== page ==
brand activation

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Every business needs a promotion, something to jump start revenue when things are slow. My go-to promotion for the last few years has been a “Free Day of Planning.”   I offer up my services for one day, free of charge.  Try before you buy.

I had an opportunity to do some strategy work on Heineken Light during one of these free days. In ideation, I came up with a very cool “idea” for activation; it was on target, on culture and had mad finesse.

Since moving to Asheville, I’ve been thinking anew about promotions. While the free day of planning tended to target agencies, the new promo will target marketers. I’m thinking of calling the new promo  the “Climb Around,” a reference to climbing all over the product from my B2B days. A 2-dayer, the Climb Around will have me on-premise observing various business practices; understanding the 4 Ps (product, price, promotion and place), while observing organizational structure, management and culture.  

What will make the Climb Around unique will be my quietude. With only 2 days, the time will be best spent watching and listening — much as if undertaken by a cultural anthropologist. Field workers only observe — they never should they insinuate themselves into the cultural tableau. It changes the dynamic.

Using my stock pot/boil down metaphor, the output of the Climb Around will be only three observations. Three for free.

Any Beta testers out there?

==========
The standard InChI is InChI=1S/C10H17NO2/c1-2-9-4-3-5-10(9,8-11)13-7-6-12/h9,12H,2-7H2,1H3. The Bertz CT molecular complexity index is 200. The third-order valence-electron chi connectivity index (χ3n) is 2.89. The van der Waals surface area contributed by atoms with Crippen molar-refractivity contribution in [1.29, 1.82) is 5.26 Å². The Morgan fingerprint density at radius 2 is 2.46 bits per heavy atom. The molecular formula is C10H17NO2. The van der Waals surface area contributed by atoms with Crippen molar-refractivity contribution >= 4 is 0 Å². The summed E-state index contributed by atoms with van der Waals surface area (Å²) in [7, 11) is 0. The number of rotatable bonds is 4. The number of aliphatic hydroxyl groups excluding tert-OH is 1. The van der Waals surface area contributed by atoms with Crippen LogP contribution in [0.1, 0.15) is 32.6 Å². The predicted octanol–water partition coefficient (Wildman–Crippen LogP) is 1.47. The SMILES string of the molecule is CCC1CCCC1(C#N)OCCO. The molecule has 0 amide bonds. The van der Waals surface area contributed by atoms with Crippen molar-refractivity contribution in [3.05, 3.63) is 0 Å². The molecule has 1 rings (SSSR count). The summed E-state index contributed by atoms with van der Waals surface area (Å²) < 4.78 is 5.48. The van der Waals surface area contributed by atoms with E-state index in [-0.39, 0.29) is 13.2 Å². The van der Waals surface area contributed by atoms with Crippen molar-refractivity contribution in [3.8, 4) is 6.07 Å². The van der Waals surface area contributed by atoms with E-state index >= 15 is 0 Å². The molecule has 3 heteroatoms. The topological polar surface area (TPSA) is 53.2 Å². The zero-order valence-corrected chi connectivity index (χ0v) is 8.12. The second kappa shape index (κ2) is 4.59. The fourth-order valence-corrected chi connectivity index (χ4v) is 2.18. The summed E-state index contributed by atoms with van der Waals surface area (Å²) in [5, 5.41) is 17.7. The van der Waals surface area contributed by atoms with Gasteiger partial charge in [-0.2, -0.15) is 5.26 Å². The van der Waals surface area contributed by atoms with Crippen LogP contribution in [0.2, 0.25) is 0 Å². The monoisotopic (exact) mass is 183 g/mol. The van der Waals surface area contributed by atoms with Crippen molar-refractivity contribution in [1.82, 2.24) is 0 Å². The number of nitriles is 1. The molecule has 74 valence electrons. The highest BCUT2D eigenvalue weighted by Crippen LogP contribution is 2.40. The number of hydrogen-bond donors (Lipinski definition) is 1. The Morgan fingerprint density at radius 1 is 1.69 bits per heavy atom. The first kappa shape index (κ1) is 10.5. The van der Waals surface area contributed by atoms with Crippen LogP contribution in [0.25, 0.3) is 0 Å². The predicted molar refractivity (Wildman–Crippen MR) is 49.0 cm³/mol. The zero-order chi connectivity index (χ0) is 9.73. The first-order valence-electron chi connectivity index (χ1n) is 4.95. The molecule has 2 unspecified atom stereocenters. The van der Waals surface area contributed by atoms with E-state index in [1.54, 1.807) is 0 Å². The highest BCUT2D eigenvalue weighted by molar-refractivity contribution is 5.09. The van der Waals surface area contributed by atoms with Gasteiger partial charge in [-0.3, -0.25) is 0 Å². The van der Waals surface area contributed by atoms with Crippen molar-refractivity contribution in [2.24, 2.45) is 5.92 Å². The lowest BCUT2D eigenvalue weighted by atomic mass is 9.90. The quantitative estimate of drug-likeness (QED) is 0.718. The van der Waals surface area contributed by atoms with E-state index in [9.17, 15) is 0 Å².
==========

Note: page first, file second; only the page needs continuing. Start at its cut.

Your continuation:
Peace.

 

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My first real exposure to a marketing segmentation study was with AT&T Business Communications Services back in the 90s.  AT&T created 23 different product offerings, or packages, to meet the specific corporate telecommunications needs of various large customer profiles.  The revenue stream was in the billions.  That’s a lot of segments.

Segmentation is a great marketing undertaking.  It forces sellers of product and services to drill into customer usage and see patterns.  Creating packages of products to meet that usage, surrounded with specially focused levels of care, and pricing tailored to that package is what segmentation is all about. Pay only for what you need — because one price and level of service does not fit all.

A brand plan goes the other way.  It does have to fit all.  So while segmentation people need to see patterns among discrete users groups, brand planners need to see commonalities among all user groups.  When Peter Kim, a chief strategy office at McCann-Erickson in the 90s, talked about brand targeting he used the word “remassify.” His targeting rigor started by understanding all of a brand’s targets, one by one.  Get to know them intimately, he suggested. Understand how they use the product. When? Why?  After amassing all the different targets, he put them back together to see what traits and care-abouts they shared.  Remassifying into a segment of one. From this learning emerged stimulus for the brand brief claim. For brand action or what some today might call brand activation.  So you tell me, what comes first the segments or the brand plan?  Peace!

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